What is the best DAW?
Go back 30 years and the DAW - Digital Audio Workstation - as we know it today simply didn’t exist. Sure, we had MIDI sequencing software, which could be used to trigger synths, samplers and the like, but the computer was just one part of a much wider music-making setup.
As technology progressed, these sequencers became more powerful, with the introduction of larger and faster hard disks enabling us to record audio into them. The scene was then set for PCs and Macs to become the centrepieces of our studios; early versions of Steinberg’s VST standard made it possible to add plugin effects, and it wasn’t long before virtual instruments became a thing, too.
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Still, even at the end of the century, there were those who scoffed at the idea of a wholly software-based studio, but we don’t hear them scoffing now (although, to be fair, they might just be scoffing very quietly). Yes, there’s still something to be said for involving a hardware synth or drum machine in your electronic music-making, but the fact that you can Do It All within a single piece of software is now undeniable.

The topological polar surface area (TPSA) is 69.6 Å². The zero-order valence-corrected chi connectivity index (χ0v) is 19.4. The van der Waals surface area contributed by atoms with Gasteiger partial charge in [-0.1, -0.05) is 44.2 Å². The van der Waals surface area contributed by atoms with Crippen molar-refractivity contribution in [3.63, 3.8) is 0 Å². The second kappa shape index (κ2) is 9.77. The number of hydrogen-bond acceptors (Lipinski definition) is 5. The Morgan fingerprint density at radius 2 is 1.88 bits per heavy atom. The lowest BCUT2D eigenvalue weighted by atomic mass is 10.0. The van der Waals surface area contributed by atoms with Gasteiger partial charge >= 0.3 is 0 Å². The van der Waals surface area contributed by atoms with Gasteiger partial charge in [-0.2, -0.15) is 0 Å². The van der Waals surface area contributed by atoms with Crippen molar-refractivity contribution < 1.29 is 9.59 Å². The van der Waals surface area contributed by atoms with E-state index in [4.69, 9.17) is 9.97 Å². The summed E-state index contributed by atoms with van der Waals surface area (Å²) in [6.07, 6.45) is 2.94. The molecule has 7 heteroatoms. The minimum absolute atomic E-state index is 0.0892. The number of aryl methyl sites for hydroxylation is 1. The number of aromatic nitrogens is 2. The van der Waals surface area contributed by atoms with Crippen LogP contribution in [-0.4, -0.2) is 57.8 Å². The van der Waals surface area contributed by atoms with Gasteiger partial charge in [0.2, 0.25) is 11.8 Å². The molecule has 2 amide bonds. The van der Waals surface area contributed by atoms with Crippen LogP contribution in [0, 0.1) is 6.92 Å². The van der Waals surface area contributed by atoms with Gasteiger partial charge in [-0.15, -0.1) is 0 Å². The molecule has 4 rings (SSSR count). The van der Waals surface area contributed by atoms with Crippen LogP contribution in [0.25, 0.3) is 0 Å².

Spoilt for choice
As far as DAWs go, the class of 2018 is certainly the most powerful yet. What’s more, these applications are getting more and more accessible, and offering alternative ways of working that will appeal to both beginners and diehard producers who are looking to change their creative ways. But the fundamentals of the DAW remain the same: fire one up and you can record, arrange, edit, mix and master your music right there on your computer.
These are the basics, but it’s also true that every DAW enables you to go about your music-making business in a slightly different way, and the right software for one person won’t be the right software for everyone. Ultimately, the best DAW will be the one that enables you to get your music-making done as effectively and painlessly as possible.
However, what’s life without a bit of healthy competition? This year, as in others, we asked you to pick the best DAW in the world right now by voting for your favourite, and you did so in your thousands. What follows is a ranked rundown of all the contenders, so you can get a good idea of each DAW’s strengths and weaknesses and see exactly what other musicians are using.
20. Magix Acid Pro
It may no longer be a leading light in the DAW world, but when it was launched in 1998, its automatic audio timestretching and pitch shifting marked Acid out as revolutionary.
Now in the hands of Magix, which acquired the application from Sony Creative Software, Acid has finally got the update it desperately needed, for version 8 has now been released.